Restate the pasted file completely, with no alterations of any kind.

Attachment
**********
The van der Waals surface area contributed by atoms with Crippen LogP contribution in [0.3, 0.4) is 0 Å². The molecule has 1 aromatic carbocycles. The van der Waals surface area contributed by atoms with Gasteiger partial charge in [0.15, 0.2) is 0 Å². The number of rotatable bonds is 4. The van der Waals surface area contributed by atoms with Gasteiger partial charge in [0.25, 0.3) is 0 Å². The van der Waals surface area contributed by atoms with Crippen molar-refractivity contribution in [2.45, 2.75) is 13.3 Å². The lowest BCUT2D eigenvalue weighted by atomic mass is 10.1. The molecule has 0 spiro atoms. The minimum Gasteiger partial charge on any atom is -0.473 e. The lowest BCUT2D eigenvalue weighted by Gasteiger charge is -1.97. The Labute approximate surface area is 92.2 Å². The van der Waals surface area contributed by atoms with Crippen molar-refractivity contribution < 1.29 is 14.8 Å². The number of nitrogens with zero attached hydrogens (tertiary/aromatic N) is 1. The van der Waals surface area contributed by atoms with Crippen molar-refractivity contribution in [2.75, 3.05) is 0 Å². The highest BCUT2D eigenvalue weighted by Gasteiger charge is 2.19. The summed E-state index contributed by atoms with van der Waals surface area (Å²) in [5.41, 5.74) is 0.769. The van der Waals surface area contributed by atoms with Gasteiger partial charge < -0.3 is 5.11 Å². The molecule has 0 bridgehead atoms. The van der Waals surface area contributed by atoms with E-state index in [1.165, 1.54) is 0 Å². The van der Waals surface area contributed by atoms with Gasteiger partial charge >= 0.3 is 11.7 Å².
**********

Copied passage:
The van der Waals surface area contributed by atoms with Crippen LogP contribution in [0.3, 0.4) is 0 Å². The molecule has 1 aromatic carbocycles. The van der Waals surface area contributed by atoms with Gasteiger partial charge in [0.15, 0.2) is 0 Å². The number of rotatable bonds is 4. The van der Waals surface area contributed by atoms with Gasteiger partial charge in [0.25, 0.3) is 0 Å². The van der Waals surface area contributed by atoms with Crippen molar-refractivity contribution in [2.45, 2.75) is 13.3 Å². The lowest BCUT2D eigenvalue weighted by atomic mass is 10.1. The molecule has 0 spiro atoms. The minimum Gasteiger partial charge on any atom is -0.473 e. The lowest BCUT2D eigenvalue weighted by Gasteiger charge is -1.97. The Labute approximate surface area is 92.2 Å². The van der Waals surface area contributed by atoms with Crippen molar-refractivity contribution < 1.29 is 14.8 Å². The number of nitrogens with zero attached hydrogens (tertiary/aromatic N) is 1. The van der Waals surface area contributed by atoms with Crippen molar-refractivity contribution in [2.75, 3.05) is 0 Å². The highest BCUT2D eigenvalue weighted by Gasteiger charge is 2.19. The summed E-state index contributed by atoms with van der Waals surface area (Å²) in [5.41, 5.74) is 0.769. The van der Waals surface area contributed by atoms with Gasteiger partial charge < -0.3 is 5.11 Å². The molecule has 0 bridgehead atoms. The van der Waals surface area contributed by atoms with E-state index in [1.165, 1.54) is 0 Å². The van der Waals surface area contributed by atoms with Gasteiger partial charge >= 0.3 is 11.7 Å².